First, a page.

“If you’re not sure, I’d err on the side of retirement and start putting away money there,” said Hammer.

Finally, if you’re determined to have a little fund, consider investing it and splurging off a small portion of the earnings.

There’s nothing necessarily wrong with enjoying and playing with some of your inheritance money if you’ve taken care of high-interest debt and other financial priorities. If the amount is large enough, you could invest most of the money then use a portion of your earnings for fun.

For instance, if you were to inherit $200,000 and could earn a 5% return on it, that would generate $10,000 per year in income. It’s not enough to quit your job but it could certainly provide a little extra spending money during the year.

Better yet, reinvest half of that and enjoy an extra $5,000 per year in “fun” money. That annual or monthly distribution you take would also grow as your original sum and reinvestments. In the fifth year of your investment, it would be producing more than $12,155 in annual income.

“You want to try to leave [the principal] as a cushion that you can use your entire life,” said Adam. “You can hopefully earn dividends and draw income off it indefinitely.”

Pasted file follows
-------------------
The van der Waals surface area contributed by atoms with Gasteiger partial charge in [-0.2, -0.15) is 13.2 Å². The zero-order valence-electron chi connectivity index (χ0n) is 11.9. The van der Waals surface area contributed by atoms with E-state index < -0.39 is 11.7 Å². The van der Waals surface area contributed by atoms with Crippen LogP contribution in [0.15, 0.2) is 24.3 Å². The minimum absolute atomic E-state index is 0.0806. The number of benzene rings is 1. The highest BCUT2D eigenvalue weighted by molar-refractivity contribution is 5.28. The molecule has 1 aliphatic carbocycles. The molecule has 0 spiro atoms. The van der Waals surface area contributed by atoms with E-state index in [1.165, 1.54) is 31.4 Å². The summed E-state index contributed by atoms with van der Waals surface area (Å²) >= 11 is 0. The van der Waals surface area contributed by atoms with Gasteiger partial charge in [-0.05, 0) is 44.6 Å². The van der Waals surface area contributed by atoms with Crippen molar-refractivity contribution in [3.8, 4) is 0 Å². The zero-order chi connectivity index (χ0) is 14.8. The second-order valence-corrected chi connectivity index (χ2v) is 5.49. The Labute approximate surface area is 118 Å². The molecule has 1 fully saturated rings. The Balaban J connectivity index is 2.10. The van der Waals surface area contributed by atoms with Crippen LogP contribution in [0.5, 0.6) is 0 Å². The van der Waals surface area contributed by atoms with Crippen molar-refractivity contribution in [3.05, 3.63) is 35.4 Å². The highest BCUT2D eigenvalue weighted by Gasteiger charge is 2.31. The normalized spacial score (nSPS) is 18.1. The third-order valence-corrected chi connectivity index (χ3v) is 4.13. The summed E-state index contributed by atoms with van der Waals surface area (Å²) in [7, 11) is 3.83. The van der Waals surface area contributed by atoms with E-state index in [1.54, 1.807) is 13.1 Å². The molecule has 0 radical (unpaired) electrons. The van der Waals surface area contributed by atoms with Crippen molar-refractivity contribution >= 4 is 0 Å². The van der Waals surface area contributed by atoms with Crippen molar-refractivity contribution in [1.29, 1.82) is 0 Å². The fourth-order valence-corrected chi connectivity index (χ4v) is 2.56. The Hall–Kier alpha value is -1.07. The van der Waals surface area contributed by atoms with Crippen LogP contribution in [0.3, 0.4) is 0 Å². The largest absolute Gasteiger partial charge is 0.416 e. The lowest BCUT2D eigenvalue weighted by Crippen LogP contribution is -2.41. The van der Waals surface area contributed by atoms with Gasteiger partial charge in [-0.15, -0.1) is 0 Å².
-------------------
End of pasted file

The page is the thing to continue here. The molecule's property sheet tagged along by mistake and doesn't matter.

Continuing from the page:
Comments

  1. Kelly says:

    We are debt free except for our home which we are due to close on this month. We have been debt free for 10 years. My hubby & I are both self empoeyld & when our home caught fire & burned 2 years ago, we lost our only way of making a living (we both worked from home). We were homeless & income-less for 5 months. Had we had any payments to make outside of our groceries, etc. we could not have made it. It’s worth it, guys. It’s a pain to cut things back & not get the stuff you want when you want it. I make our laundry detergent from scratch, we use coupons (massive amounts of coupons), we combine trips to town to save gas, we barter services (I am a photographer & often barter for haircuts & even dentist work.) If you focus on away to make it happen, you’ll find a way. If you say Woe is me, I’ll never be able to get out of debt. then you won’t. Whether you think you can or whether you think you can’t, you’re usually right.